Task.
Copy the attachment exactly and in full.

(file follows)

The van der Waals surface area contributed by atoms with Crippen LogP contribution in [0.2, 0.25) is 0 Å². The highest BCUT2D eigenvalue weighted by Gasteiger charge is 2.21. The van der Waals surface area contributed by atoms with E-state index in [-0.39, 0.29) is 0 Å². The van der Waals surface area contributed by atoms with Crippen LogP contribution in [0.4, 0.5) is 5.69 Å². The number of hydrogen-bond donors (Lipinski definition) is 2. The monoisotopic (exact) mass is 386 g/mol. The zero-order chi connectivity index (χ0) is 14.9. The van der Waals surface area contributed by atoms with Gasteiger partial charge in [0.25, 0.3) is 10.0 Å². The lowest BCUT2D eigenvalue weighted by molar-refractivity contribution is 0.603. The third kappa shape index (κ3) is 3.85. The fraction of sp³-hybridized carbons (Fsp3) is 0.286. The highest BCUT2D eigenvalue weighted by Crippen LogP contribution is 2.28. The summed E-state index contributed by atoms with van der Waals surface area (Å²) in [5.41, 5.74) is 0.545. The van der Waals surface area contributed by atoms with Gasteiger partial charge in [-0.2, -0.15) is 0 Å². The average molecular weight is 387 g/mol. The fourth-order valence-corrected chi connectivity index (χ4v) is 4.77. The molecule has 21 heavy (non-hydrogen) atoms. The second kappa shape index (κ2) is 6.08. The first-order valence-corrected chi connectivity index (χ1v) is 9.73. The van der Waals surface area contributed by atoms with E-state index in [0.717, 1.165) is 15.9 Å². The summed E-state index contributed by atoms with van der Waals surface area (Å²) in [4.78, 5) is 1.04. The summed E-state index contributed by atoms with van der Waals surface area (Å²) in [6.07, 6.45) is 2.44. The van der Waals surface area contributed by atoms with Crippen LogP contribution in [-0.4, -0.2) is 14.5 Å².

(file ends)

The van der Waals surface area contributed by atoms with Crippen LogP contribution in [0.2, 0.25) is 0 Å². The highest BCUT2D eigenvalue weighted by Gasteiger charge is 2.21. The van der Waals surface area contributed by atoms with E-state index in [-0.39, 0.29) is 0 Å². The van der Waals surface area contributed by atoms with Crippen LogP contribution in [0.4, 0.5) is 5.69 Å². The number of hydrogen-bond donors (Lipinski definition) is 2. The monoisotopic (exact) mass is 386 g/mol. The zero-order chi connectivity index (χ0) is 14.9. The van der Waals surface area contributed by atoms with Gasteiger partial charge in [0.25, 0.3) is 10.0 Å². The lowest BCUT2D eigenvalue weighted by molar-refractivity contribution is 0.603. The third kappa shape index (κ3) is 3.85. The fraction of sp³-hybridized carbons (Fsp3) is 0.286. The highest BCUT2D eigenvalue weighted by Crippen LogP contribution is 2.28. The summed E-state index contributed by atoms with van der Waals surface area (Å²) in [5.41, 5.74) is 0.545. The van der Waals surface area contributed by atoms with Gasteiger partial charge in [-0.2, -0.15) is 0 Å². The average molecular weight is 387 g/mol. The fourth-order valence-corrected chi connectivity index (χ4v) is 4.77. The molecule has 21 heavy (non-hydrogen) atoms. The second kappa shape index (κ2) is 6.08. The first-order valence-corrected chi connectivity index (χ1v) is 9.73. The van der Waals surface area contributed by atoms with E-state index in [0.717, 1.165) is 15.9 Å². The summed E-state index contributed by atoms with van der Waals surface area (Å²) in [4.78, 5) is 1.04. The summed E-state index contributed by atoms with van der Waals surface area (Å²) in [6.07, 6.45) is 2.44. The van der Waals surface area contributed by atoms with Crippen LogP contribution in [-0.4, -0.2) is 14.5 Å².